The LSPG team has recently worked with Bluefield Caernarfon Ltd, to produce a feasibility study regarding a brownfield site in Caernarfon. The site has potential to be developed into a high speed data centre. It is close to a fibre optic highway, and the regeneration potential for the local area makes it an attractive option for blue chip customers.
LSPG’s feasibility study examined the ways in which low carbon technology could be combined to meet the needs of the proposed development. Low carbon would be an attractive option to blue chip companies, and would ensure that the energy mix for the site would be as efficient and clean as possible. The site had some restrictions due to nearby conservation areas, which meant that tidal turbines and off shore wind power would not be permitted as part of the energy mix.
After examining various options, the LSPG team concluded that a Combined Heat and Power (CHP) system, known as Cogeneration, would be an excellent energy production solution for the data centre. A CHP utilises waste heat for some heating requirements, and can achieve a 90% efficiency rate. This could be used in combination with biomass, onshore wind turbines or photo-voltaic technology to meet the needs of the site.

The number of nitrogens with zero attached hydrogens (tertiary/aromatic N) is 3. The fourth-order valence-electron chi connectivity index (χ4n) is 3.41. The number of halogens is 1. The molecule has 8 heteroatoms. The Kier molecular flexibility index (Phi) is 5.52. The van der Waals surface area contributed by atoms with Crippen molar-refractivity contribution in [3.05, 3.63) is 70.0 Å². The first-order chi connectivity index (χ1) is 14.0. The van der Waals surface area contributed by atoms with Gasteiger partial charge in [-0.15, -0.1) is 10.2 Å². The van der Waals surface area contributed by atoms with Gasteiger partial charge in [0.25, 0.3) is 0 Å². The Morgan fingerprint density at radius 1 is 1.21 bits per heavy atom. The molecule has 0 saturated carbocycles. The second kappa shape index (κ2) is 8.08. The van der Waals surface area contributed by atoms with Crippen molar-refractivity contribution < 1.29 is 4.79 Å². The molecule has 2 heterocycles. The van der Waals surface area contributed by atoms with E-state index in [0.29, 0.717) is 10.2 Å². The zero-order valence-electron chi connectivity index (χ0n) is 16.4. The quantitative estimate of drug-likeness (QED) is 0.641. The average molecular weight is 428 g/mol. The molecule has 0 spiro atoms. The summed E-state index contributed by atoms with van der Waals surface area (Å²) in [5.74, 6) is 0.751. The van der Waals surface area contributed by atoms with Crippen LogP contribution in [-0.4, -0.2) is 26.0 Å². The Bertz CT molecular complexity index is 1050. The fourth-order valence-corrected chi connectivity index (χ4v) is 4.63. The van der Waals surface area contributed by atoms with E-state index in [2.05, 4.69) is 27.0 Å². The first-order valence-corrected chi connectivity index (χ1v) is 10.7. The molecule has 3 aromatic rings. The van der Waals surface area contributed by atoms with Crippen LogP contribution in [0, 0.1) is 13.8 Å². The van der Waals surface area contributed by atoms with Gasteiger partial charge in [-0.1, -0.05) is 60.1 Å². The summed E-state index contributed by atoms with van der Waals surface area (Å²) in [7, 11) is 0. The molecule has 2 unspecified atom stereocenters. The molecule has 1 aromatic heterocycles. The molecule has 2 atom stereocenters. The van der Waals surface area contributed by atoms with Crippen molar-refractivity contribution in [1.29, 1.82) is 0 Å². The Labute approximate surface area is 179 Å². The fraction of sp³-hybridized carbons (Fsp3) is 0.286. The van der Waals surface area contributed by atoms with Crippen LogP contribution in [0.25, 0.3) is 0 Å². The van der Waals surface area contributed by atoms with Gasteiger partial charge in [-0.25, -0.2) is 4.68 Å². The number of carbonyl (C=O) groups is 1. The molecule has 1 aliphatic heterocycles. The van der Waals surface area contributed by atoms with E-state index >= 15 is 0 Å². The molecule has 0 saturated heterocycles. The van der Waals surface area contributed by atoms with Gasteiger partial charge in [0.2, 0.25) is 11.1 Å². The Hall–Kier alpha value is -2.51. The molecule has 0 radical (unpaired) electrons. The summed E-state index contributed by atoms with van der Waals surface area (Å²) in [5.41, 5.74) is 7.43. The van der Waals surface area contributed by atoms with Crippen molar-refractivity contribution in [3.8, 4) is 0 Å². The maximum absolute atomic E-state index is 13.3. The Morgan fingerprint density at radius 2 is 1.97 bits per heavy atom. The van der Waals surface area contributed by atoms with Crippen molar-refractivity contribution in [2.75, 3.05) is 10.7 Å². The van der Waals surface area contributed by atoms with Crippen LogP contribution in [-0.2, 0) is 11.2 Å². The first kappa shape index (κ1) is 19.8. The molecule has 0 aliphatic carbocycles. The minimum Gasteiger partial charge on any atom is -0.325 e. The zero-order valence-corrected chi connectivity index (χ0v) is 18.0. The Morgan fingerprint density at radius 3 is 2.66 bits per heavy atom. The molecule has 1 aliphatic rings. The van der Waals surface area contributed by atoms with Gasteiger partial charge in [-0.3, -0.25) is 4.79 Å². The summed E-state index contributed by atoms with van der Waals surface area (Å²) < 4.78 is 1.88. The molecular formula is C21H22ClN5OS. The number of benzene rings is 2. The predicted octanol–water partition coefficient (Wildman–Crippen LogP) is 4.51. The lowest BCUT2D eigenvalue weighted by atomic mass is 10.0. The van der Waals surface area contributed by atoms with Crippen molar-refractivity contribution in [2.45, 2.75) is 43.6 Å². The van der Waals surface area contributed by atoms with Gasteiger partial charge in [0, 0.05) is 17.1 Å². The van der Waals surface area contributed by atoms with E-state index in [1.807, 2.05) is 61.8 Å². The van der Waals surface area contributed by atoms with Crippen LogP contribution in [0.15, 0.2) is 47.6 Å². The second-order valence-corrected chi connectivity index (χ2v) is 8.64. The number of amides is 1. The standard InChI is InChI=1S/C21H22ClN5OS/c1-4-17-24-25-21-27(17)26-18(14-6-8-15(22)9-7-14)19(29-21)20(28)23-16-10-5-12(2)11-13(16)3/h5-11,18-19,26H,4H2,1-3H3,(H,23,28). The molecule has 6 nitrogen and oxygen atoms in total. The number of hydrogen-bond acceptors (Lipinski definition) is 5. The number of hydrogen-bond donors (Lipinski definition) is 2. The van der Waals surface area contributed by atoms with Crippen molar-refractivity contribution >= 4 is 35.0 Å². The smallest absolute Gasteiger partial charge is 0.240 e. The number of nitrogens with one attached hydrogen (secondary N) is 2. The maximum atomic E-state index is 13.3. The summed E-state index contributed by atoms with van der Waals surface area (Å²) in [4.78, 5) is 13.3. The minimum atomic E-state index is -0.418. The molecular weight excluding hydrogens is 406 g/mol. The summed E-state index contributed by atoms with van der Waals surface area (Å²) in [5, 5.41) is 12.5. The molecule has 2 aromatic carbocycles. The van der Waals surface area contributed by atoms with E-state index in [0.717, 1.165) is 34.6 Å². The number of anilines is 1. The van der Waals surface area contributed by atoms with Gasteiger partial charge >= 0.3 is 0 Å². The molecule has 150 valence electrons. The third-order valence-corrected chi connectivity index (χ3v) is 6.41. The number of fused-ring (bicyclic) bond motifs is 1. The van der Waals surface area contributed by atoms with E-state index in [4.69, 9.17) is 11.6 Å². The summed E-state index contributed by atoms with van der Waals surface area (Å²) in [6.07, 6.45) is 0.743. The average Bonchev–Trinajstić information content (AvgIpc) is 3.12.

The team also concluded that the project might have to consider some form of energy storage solution in the form of batteries, to solve the problem caused by renewable sources being an intermittent supply of energy. This would also provide the required Un-interruptible Power Supply (UPS), as an alternative to utilising backup generators.
These technologies would ensure that as and when power regulations change in the future, the site remains compliant with legislation, and as the technologies develop, it will be able to improve and increase power production efficiency, whilst keeping costs down.
Yura Sevcenco, Project Engineer at the LSPG, said “This was an interesting case study for us to work on, seeing how to implement new efficient low carbon power generation on the same site alongside conventional options, while always maintaining the security of supply for a data centre.”